For this reason, you may pay more attention to some areas, and neglect others. As the First is gained for the whole of the course, not just the units you enjoy, it is important to give attention to all parts when revising. However, it is also key to spend time developing your knowledge of the parts you enjoy with further research and reading. This can even help you in the parts you don’t enjoy, by finding links between the two you can deepen your knowledge and find things you like within all the topic areas.

Throughout your course, make notes of any areas you particularly find interesting or wish to know more about. These can be invaluable when you come to write a dissertation or presentation and suddenly have no idea what topics interest you. Further reading you have done will also be especially important at this point, as it will give you a head start in preparing what you need to complete these.

5. Check Past Exam Papers
Getting consistently high marks on exams is key to gaining a first-class degree. Students can be extremely stressed by the unknown nature of the questions and content when it comes to exams. However, there are ways to reduce this and even to guess what may be on the exam.

The first way is of course to attend lectures. Along the way many teachers will give hints about the content of exams and what to revise, so making a note of this is essential to getting the best marks you can in an exam.

The second way is to look at past exam papers. Most university courses will have a bank of past papers for each module in the library, which you can look through for ideas on questions. One way to predict the topics is to look through and make a note of which question areas come up every year and also topics that haven’t come up in the last few papers. These are the most important areas for you to focus on in revision (although be sure to cover everything at least once), as they are the most likely to come up.


This technique can also help you prepare, as you can practice answering past questions and see what style of questions often come up, which will help you to revise in the right way. For more information about techniques that help with focus and revision, check out this Think Student guide.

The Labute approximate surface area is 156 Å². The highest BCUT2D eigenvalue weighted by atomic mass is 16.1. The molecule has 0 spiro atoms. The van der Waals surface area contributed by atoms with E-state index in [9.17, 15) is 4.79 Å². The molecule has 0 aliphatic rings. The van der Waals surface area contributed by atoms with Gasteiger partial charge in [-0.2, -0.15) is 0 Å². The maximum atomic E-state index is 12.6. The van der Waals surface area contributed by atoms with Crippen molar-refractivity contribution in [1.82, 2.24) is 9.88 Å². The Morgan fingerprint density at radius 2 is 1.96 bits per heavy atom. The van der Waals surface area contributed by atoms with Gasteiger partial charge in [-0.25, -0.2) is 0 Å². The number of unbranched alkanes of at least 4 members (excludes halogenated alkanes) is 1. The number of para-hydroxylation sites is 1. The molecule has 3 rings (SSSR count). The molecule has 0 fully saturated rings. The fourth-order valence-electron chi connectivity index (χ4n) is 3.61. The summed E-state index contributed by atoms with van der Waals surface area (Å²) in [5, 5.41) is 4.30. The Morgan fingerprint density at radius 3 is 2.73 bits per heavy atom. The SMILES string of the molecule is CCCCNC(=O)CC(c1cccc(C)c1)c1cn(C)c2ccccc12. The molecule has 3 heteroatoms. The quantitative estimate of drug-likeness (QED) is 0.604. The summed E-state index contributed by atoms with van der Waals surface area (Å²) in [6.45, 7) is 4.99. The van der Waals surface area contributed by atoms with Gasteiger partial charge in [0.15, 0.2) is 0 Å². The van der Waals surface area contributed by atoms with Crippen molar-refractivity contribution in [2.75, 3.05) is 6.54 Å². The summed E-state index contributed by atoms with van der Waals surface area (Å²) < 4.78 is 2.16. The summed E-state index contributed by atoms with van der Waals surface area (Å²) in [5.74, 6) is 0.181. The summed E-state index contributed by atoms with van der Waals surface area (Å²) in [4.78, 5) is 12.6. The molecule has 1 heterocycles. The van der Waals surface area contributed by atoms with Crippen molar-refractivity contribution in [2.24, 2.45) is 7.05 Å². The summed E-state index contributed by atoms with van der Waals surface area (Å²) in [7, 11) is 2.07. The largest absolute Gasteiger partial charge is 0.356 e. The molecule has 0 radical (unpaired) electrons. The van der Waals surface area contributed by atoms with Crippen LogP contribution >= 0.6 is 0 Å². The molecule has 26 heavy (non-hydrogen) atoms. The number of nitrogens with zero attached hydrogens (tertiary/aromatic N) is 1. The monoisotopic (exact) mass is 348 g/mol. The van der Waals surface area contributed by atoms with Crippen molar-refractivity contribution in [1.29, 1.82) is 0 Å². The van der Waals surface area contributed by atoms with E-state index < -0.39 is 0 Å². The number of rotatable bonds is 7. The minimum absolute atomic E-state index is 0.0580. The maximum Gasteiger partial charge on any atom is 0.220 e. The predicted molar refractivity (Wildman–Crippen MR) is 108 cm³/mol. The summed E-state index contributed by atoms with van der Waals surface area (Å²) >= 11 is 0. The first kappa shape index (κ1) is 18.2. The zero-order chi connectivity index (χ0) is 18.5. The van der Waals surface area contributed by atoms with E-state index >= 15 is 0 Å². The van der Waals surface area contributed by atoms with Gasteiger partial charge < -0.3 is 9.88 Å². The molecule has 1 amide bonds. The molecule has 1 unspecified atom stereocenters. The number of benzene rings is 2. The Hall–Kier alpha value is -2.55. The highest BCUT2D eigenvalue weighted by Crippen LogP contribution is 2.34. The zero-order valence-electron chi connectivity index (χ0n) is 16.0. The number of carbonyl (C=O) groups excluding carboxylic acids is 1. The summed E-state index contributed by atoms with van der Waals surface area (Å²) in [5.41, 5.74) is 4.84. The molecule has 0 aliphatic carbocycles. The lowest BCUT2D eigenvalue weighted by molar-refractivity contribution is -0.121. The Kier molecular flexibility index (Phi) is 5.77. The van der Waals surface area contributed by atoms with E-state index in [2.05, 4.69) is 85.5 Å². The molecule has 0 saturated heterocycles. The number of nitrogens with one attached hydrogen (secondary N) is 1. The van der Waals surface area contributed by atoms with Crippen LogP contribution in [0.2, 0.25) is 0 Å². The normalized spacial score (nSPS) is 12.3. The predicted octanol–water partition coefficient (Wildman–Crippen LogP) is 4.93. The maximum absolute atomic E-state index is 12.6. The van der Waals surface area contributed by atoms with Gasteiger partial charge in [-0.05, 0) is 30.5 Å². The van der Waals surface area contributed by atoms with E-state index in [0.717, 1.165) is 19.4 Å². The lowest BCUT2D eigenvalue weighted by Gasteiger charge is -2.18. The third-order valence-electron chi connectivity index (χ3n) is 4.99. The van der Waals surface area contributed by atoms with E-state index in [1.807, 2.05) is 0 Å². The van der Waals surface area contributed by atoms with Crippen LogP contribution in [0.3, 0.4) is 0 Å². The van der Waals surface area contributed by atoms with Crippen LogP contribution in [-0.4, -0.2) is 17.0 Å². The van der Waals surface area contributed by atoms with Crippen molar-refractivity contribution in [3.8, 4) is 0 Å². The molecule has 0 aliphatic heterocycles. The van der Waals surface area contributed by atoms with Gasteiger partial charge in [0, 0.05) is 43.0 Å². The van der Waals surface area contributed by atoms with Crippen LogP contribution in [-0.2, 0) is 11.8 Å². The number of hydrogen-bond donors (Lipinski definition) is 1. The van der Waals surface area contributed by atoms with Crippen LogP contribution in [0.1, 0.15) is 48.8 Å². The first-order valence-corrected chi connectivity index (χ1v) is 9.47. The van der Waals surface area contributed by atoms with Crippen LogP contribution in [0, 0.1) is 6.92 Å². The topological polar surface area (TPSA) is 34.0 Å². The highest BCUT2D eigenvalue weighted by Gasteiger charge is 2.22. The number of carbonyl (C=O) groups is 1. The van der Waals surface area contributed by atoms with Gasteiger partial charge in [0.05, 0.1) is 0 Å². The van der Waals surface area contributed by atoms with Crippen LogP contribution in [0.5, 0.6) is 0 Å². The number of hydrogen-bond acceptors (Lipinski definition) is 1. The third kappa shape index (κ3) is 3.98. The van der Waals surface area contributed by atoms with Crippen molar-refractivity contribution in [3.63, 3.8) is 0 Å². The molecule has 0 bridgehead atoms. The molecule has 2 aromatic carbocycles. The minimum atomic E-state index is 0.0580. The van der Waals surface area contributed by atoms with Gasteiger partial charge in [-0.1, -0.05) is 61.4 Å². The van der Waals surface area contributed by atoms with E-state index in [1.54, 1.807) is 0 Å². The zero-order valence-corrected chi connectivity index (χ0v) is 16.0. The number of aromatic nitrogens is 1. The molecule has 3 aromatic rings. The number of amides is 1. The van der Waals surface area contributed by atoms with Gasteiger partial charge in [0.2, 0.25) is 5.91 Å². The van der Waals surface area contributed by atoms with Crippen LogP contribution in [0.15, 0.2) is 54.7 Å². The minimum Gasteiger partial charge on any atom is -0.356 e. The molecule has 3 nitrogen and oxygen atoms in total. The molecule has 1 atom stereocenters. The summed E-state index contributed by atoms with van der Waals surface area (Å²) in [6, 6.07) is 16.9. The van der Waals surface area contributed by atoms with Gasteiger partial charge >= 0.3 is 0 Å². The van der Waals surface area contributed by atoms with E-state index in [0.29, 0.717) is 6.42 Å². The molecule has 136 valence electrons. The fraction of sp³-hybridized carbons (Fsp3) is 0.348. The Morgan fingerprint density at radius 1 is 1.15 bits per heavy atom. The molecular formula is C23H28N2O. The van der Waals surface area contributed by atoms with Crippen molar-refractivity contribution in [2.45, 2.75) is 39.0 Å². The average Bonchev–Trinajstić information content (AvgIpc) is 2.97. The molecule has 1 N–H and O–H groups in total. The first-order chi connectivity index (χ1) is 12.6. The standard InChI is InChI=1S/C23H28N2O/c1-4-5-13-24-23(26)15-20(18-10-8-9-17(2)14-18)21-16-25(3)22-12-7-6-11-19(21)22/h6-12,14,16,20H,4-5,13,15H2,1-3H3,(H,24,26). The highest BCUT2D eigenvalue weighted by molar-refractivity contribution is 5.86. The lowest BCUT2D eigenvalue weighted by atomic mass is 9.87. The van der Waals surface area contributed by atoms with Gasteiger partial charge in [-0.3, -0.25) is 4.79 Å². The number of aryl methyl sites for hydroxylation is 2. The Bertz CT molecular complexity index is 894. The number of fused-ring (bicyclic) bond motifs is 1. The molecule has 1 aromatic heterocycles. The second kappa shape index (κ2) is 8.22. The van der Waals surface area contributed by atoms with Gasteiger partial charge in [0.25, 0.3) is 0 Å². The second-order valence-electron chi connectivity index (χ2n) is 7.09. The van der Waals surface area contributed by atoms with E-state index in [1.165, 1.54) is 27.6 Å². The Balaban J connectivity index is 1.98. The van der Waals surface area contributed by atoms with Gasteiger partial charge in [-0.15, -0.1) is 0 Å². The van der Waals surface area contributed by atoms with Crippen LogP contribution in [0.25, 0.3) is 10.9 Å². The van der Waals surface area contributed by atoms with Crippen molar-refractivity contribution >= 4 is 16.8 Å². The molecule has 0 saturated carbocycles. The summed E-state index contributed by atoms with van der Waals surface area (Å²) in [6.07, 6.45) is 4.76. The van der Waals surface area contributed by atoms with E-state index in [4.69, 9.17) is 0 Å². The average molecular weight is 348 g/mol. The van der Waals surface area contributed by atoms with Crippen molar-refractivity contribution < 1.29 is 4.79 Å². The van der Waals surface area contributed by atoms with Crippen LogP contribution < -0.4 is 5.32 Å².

6. Get to Know Your Tutors and Lecturers
This is one of the hardest parts of learning at university. In school and sixth form college, your teachers were likely very hands-on and made the effort to get to know you and to ask for your work. However, at university, you are expected to make your own way through the course and motivate yourself to complete work. This can be a very difficult transition to make for many students.

One way to make this transition easier and therefore lead to a better degree is by getting to know your tutors. Most tutors hold office hours, where you can come and ask them questions about the course. If you have a question about an assignment or are struggling with a topic, the best way to find out what to do is to attend these office hours and speak to the person who knows the course best: the teacher. You will probably be told the office hours at the start of the year or in the syllabus, so be sure to pay attention to these.

If you cannot attend office hours, send your tutor an email, or speak to them after classes. Essentially, making yourself known to the professor will increase your chances of getting a first-class degree because they will see you as a motivated student who cares about their learning.

Another keyway is to take breaks from work – go out in the evening some days and others stay in and watch a film or do another relaxing activity. As long as you are keeping on top of assignments and reading, with a little extra work, there is no need to be overwhelming yourself with study time every second of the day. If you are feeling overwhelmed, or you cannot complete all your work, speak to your supervisor or student advice service, they’ll be able to help you.